Put My Home in a Trust
As a mortgage loan officer, people often ask me, “should I put my home in a trust?”
In my opinion (and most expert’s opinion), anyone that has a living relative should have their home titled in a family trust. Even so, the great majority of homeowners hold title (deed) in their own name.
This is just something they don’t teach us in high school! Who is going to tell you?
If something were to happen to you, causing your death— and your home is in your name only— your family is going to have very expensive legal fees and will need to go to court. It’s very time consuming and expensive. Even if you have a Last Will and Testament. A will does not save your family from probate court. Will they even have the funds for an attorney? Will the home go back to the bank?
If you are married, the home title will go to your spouse, if you die. But then, your widowed spouse should put the home in a family trust at that point.
Finally, although it’s not common: You and your spouse could pass away together. If you both die, your children or family will be back to the probate situation we discussed about.
Benefits of a Living Trust
So, “what are the benefits of a Living Trust?”
Let’s say your name is Jane Doe.
A professional would create a document called The Jane Doe Family Trust.
In the family trust, we would list other family members. Perhaps Jane has three children, so the trust document contains four names, in this example.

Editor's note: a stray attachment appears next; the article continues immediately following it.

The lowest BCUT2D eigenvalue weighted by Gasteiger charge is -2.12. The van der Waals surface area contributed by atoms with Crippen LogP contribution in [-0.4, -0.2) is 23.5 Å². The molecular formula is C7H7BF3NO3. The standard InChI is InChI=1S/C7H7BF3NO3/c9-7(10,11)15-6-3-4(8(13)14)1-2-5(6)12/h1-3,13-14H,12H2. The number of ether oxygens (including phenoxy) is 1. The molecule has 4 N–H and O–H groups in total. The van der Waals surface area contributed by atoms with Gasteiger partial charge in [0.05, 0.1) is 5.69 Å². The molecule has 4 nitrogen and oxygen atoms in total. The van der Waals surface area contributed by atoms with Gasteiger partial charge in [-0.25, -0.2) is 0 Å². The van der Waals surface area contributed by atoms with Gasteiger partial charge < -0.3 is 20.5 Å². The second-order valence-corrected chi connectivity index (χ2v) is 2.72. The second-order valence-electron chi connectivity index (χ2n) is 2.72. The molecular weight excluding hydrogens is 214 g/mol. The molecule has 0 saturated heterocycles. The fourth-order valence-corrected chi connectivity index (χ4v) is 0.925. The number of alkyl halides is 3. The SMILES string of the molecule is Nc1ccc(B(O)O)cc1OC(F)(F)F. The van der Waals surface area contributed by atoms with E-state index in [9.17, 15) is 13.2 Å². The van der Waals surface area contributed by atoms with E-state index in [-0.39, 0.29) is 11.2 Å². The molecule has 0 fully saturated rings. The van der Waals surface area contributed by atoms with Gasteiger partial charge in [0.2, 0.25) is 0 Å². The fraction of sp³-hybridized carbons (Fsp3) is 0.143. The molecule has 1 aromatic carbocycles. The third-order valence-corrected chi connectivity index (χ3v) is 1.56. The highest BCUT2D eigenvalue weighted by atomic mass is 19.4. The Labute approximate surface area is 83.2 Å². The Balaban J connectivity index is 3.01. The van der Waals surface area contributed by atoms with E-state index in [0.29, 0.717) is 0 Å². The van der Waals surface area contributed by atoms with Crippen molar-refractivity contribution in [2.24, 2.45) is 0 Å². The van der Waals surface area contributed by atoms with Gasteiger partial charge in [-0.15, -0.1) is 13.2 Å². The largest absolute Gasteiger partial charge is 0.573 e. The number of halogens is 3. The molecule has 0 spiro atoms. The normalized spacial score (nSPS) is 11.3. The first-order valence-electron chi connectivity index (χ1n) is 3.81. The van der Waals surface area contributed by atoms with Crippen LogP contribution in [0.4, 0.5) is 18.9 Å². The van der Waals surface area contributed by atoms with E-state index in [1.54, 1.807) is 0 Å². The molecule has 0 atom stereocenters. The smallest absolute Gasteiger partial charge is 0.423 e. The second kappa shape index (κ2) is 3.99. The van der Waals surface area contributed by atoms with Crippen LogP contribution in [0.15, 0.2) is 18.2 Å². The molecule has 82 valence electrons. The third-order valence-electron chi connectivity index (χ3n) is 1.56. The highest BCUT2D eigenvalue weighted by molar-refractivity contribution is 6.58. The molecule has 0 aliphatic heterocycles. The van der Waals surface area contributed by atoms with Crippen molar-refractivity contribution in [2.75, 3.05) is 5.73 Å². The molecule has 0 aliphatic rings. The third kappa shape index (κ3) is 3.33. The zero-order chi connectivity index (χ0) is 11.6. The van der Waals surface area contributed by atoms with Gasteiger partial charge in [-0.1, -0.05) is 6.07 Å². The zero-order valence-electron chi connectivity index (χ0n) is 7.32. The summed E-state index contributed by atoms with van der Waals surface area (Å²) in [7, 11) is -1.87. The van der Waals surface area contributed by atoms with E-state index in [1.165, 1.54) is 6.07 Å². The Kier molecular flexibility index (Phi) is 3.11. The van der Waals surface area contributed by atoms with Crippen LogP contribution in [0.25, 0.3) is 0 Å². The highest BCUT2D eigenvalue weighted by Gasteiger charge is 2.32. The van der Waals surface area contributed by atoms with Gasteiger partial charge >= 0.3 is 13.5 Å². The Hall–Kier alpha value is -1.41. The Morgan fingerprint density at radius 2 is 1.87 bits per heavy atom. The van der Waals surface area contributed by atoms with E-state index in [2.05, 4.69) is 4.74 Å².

Next, a Quit Claim Deed would be prepared. We would transfer the deed of the home from Jane Doe, to the Jane Doe Family Trust. The trust is the new owner of the home.
If something happens to Jane, the home goes to the children without any legal hassles. Also, we can change the trust anytime. For example, let’s say that Jane decides one of her children is no longer worthy of the home. In that case, a new trust is prepared, minus one bad child.
My Personal Experience With This
Long ago, I was married and my wife passed away. We owned three homes at the time. Two of them were in my name (both rentals), but our primary residence was in her name only. In reality, we should have held all three homes in a family trust.
After my wife died, Wells Fargo refused to communicate with me. She was the only name on the title, and they said they would only deal with her. I couldn’t refinance— it was a nightmare. Wells Fargo did not care about her Last Will. They hung up on me over and over again.
The bank ended up taking my home, and it all could have been avoided with a very simple document!